The commercial release of always-listening electronic devices like Amazon Echo and Google Home has sparked newfound outrage over the idea that corporations, and even the government, can now secretly listen in on people’s private conversations. But truth be told, Google has already been doing this type of thing for years with its popular search engine portal, which is fully capable of tracking what you type and search, and even what you say.
A new report by the Independent (U.K.) explains how Google is able to record and store the private conversations of its users who are logged into their accounts. Google account holders can log in and actually look at a full history of their internet searches, their browsing history, and even conversations that were recorded by Google via built-in computer microphones.
Not every Google user is tracked like this, but many are, the report claims. Google says it records users for the purpose of better recognizing their voices, which in turn helps improve the functionality of Google’s various language recognition tools. By going to Google’s history page while logged into their accounts, users will find a full listing of whatever Google has captured about them, including random conversations of people who may have been near the computer recording them without them knowing it.
“The recordings can function as a kind of diary, reminding you of the various places and situations that you and your phone have been in,” The Independent explains. “But it’s also a reminder of just how much information is collected about you, and how intimate that information can be.”
FBI: Laptops can secretly record video, too
The way these types of systems work, particularly on smartphones, is that they are always listening and are voice activated. Some of the latest Android phones, for instance, can be activated at any time by a user simply saying out loud, “Okay, Google.” Similarly, the latest Apple iPhones are equipped with technology that lets users speak directly to “Siri” without even having to press a button.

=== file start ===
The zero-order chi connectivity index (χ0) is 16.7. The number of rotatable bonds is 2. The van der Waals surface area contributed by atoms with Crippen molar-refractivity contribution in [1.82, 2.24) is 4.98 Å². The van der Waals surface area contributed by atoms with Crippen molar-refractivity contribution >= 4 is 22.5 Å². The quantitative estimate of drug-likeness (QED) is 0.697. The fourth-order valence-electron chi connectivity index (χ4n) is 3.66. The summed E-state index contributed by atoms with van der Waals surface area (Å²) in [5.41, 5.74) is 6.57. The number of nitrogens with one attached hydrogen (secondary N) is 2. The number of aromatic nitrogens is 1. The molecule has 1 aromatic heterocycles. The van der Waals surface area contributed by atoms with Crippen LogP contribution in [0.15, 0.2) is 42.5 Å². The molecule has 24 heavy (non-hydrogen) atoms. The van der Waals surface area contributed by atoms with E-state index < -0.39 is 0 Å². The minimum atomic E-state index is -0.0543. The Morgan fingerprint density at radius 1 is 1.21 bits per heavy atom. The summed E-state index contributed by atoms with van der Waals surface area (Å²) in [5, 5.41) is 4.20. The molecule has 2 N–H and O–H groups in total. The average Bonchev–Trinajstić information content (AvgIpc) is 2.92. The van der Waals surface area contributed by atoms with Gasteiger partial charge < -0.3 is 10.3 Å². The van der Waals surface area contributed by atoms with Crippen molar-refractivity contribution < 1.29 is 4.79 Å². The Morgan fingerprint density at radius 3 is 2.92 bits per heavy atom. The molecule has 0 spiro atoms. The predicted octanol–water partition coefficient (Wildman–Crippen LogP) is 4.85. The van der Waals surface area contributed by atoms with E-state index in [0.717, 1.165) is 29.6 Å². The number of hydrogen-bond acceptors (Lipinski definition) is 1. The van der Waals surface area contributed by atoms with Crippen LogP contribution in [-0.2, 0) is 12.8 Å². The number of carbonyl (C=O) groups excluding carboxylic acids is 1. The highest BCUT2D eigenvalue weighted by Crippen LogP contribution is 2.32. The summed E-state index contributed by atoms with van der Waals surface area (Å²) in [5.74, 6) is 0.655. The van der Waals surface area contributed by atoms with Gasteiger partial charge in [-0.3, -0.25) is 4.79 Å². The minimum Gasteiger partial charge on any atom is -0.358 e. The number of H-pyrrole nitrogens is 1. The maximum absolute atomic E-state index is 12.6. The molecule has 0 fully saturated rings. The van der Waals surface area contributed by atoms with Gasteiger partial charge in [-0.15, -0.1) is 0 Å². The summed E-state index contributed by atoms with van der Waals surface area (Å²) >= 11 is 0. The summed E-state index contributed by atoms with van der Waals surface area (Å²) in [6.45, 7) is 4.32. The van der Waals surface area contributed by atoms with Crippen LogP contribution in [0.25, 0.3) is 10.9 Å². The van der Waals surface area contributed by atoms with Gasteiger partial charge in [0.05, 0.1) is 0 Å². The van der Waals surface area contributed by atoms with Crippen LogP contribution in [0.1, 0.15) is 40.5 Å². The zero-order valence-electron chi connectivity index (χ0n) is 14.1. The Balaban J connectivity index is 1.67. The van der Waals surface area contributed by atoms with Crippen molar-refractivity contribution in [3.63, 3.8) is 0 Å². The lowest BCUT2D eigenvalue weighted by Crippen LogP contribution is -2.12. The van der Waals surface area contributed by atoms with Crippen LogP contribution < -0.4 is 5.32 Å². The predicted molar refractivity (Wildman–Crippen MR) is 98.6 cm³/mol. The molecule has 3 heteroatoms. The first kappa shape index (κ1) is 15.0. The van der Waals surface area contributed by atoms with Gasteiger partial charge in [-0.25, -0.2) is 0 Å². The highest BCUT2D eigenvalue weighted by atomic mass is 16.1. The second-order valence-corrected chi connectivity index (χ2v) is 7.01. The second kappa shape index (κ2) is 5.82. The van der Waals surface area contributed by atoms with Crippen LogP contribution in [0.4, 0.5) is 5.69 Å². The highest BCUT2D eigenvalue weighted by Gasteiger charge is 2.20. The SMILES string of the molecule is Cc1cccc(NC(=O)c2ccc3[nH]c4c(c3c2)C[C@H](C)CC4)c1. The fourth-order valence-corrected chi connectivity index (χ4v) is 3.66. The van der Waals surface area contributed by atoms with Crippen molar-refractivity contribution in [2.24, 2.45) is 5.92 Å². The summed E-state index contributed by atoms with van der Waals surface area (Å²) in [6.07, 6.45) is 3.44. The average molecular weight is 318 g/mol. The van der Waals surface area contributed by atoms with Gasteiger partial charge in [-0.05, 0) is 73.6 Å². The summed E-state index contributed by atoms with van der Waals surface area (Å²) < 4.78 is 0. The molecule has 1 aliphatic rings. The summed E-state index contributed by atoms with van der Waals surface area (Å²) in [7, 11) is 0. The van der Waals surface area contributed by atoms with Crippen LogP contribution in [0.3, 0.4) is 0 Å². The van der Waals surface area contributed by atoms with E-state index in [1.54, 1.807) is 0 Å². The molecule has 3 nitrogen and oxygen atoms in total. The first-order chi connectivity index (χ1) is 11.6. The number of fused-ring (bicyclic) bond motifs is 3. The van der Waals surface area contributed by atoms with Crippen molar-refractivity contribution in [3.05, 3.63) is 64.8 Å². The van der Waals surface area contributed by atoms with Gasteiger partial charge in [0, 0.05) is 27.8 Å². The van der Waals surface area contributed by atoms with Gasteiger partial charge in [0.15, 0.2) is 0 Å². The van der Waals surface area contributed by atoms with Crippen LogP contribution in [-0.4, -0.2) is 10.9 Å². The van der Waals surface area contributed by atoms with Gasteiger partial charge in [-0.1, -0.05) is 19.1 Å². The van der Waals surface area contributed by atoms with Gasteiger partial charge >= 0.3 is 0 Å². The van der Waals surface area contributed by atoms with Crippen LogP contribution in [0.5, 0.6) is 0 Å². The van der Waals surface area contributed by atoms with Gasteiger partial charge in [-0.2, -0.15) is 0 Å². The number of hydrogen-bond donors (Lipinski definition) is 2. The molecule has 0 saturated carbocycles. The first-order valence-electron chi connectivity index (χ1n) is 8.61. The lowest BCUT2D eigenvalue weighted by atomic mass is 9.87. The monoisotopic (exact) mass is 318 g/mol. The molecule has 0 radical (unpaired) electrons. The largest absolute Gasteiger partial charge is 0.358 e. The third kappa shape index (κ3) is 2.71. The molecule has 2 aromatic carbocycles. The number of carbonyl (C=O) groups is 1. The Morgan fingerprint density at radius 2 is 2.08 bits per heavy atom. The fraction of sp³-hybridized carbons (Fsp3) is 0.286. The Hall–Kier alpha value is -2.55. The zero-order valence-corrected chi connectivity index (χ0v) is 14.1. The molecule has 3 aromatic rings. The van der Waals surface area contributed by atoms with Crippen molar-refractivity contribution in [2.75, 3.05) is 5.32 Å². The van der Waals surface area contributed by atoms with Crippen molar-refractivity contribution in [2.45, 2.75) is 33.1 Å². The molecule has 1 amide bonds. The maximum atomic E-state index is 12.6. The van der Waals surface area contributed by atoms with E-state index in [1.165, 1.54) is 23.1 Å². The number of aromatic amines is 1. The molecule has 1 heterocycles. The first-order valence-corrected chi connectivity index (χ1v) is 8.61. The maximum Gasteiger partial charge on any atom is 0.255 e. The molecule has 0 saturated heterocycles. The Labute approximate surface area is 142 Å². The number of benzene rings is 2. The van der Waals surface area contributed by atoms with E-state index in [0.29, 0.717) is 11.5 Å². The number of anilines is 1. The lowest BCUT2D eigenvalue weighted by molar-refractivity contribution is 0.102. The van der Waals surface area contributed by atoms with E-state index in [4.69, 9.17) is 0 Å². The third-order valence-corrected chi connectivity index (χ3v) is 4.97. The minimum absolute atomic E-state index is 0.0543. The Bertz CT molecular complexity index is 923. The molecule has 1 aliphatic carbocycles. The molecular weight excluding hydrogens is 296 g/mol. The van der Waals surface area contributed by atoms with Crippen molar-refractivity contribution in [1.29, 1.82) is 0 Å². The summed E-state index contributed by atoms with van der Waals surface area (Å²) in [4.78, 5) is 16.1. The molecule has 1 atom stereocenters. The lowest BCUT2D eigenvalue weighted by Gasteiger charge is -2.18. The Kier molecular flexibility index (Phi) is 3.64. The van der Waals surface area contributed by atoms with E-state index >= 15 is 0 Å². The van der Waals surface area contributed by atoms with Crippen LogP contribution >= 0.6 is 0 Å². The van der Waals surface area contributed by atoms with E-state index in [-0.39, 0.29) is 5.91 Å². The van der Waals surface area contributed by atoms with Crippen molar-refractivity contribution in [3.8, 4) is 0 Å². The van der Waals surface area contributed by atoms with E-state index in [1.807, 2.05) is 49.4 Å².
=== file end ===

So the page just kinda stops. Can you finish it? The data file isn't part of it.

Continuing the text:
In order to hear a person talking, though, these devices have to always be listening. Their manufacturers claim that they only identify the key words that activate them, and regard the rest of the chatter as white noise. But it’s clear with Google’s search engine capabilities that the tech giant has the ability to record entire conversations and store them online.
Perhaps not surprisingly, it’s also possible for video to be captured of people who use smartphones and laptop computers that have a little “eye” camera at the top-middle of the screen. These cameras can be activated without ever indicating to the user that they’re on, and the footage captured can potentially be sent to a third-party source without the user knowing it.
An FBI official told The Independent that individuals who value their privacy and don’t want to be secretly watched should cover up their smartphone and laptop cameras with a sticker or some other obstruction to avoid being filmed. It’s also a good idea to go to Google’s history page and delete what’s there.
One can do this by visiting the History page on Google, selecting individual files by clicking the appropriate check box on the left, and choosing “delete.” To delete all Google recordings, select the “More” button, select “Delete options,” choose “Advanced,” and click through to delete all. After doing this, turning off Google’s virtual assistant and avoid the use of voice search to prevent further audio tracking.
“Google’s motto of Don’t Be Evil now seems less like a request for its users and more like a way of keeping themselves in check,” says AnonNews.co.
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